On the occasion of World Refugee Day (20 June), Malaysians Against Death Penalty and Torture (Madpet) urges Malaysia to enact a law on refugees and assylum seekers, which will also define the rights of refugees and asylum seekers in Malaysia.
This becomes all the more important as Malaysia has entered into extradition agreements with many countries. Under these agreements, strict adherence to requests for extradition may see Malaysia violating the principle of non-refoulement if they send back refugees and asylum seekers to the very countries they fled from to escape persecution based on “race, religion, nationality, membership of a particular social group or political opinion”.
The May 2019 arrest and return of a Thai national, Praphan Pipithnamporn, then an asylum seeker recognised by the United Nations High Commissioner for Refugees(UNHCR) was an embarrassment. It was a violation of the principle of non-refoulement.
The refusal to return to China 11 ethnic Uighur Muslims in October 2018, on the other hand, was a commendable act (Asahi Shimbun, 12 October 2018). The Malaysian position on the Rohingyas seeking asylum in Malaysia is also good.
Now, Malaysia, which has an extradition agreement with India, may be forced to decide whether to return Zakir Naik to India if India makes a request in reliance of that agreement. The question will be whether Zakir Naik is considered an asylum seeker or refugee by Malaysia.
Zakir Naik was accorded permanent resident status by Malaysia allegedly in 2015. But it has never been made clear whether Malaysia considers him a refugee or an asylum seeker, and as such bound to protect him and not send him back to India.
A declaration by Malaysia – which has no law on refugees and asylum seekers currently – that Zakir Naik is a recognised asylum seeker or refugee will only be a political position. This position may carry more weight if Zakir Naik is also recognised by the UNHCR as a refugee or asylum seeker or if Malaysian law considers him a refugee or asylum seeker.
This again highlights the importance for Malaysia to have a clear law on refugees and asylum seekers. Such a law will mean Malaysia will have the right to determine who it considers to be a refugee or asylum seeker in law and hence entitled to enjoy the full protection of the country, including the assurance that it will not be in violation of the principle of non-refoulement. Extradition sgreements cannot, and should not, be used against asylum seekers and refugees recognised by Malaysian law.
Malaysia is not a signatory to the 1951 United Nations Convention Relating to the Status of Refugees – which is of little consequence if Malaysia has its own law that recognises and protects asylum seekers and/or refugees and adheres to the principle of non-refoulement.
Asylum seekers and refugees need to be accorded legal recognition and status.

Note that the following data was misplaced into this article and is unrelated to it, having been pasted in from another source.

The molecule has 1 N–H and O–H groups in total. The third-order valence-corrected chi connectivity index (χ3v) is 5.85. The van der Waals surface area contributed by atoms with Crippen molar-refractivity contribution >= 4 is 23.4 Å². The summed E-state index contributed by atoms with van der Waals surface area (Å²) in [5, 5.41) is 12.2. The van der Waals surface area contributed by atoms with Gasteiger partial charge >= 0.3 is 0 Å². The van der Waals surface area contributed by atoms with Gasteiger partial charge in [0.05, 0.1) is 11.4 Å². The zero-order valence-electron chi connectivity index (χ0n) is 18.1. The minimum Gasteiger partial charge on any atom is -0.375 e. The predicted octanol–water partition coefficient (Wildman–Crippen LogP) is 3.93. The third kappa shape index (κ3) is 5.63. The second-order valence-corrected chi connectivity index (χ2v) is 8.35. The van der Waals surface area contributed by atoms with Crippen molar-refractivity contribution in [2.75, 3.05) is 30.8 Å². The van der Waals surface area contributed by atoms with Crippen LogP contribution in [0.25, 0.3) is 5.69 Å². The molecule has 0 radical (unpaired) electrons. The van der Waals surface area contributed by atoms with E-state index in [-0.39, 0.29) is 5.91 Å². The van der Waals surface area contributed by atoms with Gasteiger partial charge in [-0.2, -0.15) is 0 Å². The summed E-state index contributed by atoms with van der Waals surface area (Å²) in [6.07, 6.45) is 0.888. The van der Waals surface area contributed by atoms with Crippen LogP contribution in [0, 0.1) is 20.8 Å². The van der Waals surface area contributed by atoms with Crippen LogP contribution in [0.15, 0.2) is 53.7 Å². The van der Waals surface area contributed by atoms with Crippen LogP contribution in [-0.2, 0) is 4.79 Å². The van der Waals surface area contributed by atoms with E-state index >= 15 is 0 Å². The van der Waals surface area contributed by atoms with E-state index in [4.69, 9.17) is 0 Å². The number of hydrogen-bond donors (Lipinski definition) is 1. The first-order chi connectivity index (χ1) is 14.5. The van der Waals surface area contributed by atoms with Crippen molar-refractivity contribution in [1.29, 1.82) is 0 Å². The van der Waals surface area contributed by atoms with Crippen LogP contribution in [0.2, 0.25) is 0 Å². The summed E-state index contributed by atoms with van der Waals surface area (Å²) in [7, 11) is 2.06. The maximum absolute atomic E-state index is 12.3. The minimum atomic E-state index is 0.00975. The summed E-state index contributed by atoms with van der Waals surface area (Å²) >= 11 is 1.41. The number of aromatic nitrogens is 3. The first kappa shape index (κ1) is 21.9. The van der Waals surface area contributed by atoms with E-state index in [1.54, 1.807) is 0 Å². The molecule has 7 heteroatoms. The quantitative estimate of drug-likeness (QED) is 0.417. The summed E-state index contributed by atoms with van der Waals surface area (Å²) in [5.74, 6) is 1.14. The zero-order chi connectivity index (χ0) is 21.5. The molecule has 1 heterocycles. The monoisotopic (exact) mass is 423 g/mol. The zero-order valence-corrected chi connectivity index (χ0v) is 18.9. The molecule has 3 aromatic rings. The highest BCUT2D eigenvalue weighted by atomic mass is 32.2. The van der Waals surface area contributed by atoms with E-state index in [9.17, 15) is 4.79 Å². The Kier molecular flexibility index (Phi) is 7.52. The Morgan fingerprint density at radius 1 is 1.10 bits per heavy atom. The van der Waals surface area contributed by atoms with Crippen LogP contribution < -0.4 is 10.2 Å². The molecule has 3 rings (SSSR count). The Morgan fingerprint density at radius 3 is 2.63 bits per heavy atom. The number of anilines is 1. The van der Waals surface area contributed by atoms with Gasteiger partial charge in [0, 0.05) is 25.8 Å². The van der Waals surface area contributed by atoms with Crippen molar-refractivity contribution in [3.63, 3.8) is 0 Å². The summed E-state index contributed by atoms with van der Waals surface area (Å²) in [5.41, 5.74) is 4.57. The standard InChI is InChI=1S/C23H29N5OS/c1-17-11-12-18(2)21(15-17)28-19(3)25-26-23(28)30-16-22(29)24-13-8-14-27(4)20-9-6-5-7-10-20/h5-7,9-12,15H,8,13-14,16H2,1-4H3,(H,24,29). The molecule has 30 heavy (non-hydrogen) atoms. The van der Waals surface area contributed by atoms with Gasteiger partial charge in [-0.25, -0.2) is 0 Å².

At present, with regard to foreign nationals, Malaysia only recognises legal (or documented) immigrants, meaning foreigners that are in Malaysia with a valid visa or permit. All other foreigners are considered ‘illegal’ or undocumented, and as such could be arrested, charged, tried, imprisoned, whipped and/or deported.
Asylum seekers and refugees would generally fall into the category of ‘illegal’ immigrants – and as such we need a clear law that grants recognition to refugees and asylum seekers as a special class of foreign nationals.
This recognition should start from the time they seek asylum until the point they are accorded the asylum seeker or refugee status – and thereafter until they are re-settled in another country or alternatively allowed to remain in Malaysia temporarily or permanently.
Such a law will also determine whether they have a right to work, carry on a small business or earn a living while their applications are being processed and after that. As it stands, such asylum seekers and refugees at present do not have a right to work in Malaysia.
At present, Malaysia seems to have an unwritten policy that special treatment be accorded to those seeking or those who have obtained asylum or refugee status from the UNHCR. There is no clear position whether they can work and earn a living in Malaysia.
However, the recent arrest and handing over to Thailand of a UNHCR-recognised asylum seeker shows how inadequate this is to protect refugees and asylum seekers.
Malaysia’s new Pakatan Harapan government must enact a law on refugee and asylum seekers, which also will affect the obligations under these extradition agreements and treaties that Malaysia is now a party to. There should be no extradition of those recognised as asylum seekers or refugees.
Madpet urges Malaysia to enact a law that will govern the treatment and rights of refugees and asylum seekers or those applying for such status.
Madpet also calls on Malaysia to sign and ratify the 1951 United Nations Convention Relating to the Status of Refugees and other relevant conventions that will recognise and protect the rights of refugees and asylum seekers in Malaysia.
Madpet also urges Malaysia to review its obligations under existing extradition treaties and agreements to ensure that it does not violate the country’s obligations under the principle of non-refoulement.
Malaysia should never surrender anyone, including an accused or even a convicted person to another country if that person is then recognised by Malaysia and/or the UNHCR as a refugee or asylum seeker.
Charles Hector issued this statement on behalf of Malaysians Against Death Penalty and Torture (Madpet).